The World Bank has returned a damning report SIX years into the “Change” mantra of the present administration that, Nigeria now ranks bottom 171 out of 190 surveyed countries in the access of its citizens to public power supply.
85 million or 47 per cent of the citizens lacking access to power supply, the Nigerian economy loses $28 billion or N10.1 trillion or two per cent of its GDP, the report reveals.
The federal government might issue a rebuttal of such reports, but the World Bank is in a firm position to know the standing of every country in all areas of development, including power supply.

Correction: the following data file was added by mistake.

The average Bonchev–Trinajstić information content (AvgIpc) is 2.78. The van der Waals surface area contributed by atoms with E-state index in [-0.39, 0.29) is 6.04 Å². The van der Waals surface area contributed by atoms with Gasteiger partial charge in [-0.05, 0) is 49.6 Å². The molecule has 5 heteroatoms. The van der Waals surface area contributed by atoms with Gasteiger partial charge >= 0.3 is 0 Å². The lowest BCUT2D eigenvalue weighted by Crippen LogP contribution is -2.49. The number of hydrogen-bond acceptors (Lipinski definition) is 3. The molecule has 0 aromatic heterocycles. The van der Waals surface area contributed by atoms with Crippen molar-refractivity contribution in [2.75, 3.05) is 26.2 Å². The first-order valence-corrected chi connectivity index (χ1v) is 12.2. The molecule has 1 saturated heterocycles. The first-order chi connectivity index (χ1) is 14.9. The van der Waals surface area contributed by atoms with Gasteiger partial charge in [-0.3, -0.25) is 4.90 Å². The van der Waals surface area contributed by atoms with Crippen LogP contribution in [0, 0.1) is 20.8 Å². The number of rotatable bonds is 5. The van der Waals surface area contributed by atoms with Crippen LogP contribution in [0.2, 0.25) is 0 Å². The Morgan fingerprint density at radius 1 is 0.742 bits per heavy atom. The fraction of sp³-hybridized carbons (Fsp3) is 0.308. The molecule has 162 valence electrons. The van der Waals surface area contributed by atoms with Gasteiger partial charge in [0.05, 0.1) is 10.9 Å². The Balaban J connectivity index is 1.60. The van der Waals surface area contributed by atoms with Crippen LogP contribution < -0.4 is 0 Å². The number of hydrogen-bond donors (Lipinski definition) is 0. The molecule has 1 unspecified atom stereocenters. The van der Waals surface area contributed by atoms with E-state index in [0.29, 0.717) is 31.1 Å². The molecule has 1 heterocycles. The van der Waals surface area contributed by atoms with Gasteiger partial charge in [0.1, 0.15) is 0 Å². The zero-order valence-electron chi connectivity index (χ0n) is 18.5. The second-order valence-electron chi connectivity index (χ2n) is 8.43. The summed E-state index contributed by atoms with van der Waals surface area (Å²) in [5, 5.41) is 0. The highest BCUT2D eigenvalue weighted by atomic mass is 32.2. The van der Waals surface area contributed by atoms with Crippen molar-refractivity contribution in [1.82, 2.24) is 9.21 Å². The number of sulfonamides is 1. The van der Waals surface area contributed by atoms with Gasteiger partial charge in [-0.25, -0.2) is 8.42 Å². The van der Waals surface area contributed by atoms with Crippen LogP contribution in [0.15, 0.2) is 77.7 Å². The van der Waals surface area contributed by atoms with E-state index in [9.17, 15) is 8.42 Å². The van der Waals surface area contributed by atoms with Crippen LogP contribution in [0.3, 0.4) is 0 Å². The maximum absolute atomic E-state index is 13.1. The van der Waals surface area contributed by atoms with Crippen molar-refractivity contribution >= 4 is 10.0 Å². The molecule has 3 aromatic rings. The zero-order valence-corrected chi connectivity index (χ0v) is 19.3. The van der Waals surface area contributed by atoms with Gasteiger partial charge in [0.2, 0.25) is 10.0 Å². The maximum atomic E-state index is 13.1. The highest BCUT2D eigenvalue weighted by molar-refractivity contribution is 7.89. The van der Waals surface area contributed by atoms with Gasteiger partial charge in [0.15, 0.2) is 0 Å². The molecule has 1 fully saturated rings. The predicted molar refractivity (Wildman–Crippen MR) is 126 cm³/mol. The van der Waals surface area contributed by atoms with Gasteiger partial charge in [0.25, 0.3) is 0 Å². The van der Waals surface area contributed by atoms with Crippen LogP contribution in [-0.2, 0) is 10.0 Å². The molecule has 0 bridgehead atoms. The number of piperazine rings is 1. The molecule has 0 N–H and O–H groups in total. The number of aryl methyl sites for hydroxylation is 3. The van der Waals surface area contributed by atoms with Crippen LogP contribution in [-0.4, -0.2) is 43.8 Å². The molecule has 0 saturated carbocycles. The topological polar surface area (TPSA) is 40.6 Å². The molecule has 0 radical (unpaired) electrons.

The Bretton-Woods institution granted Nigeria a $486 million facility for upgrade of the transmission sector which is still partially under the control of the Federal Government, as Nigeria currently has the potential to generate 12,522 megawatts of electricity for a population of over 200 million.
The Minister of Power, Mamman Saleh, projected that the country will generate 7,000 megawatts in 2021. Meanwhile, Nigeria is only able to evacuate about 4,000 megawatts of power. In order to save Nigeria from this shortfall in February this year, the World Bank also granted $500 million to the Federal Government to assist power distribution companies to make more power available to the people, especially through affordable metering and repair of their power delivery networks.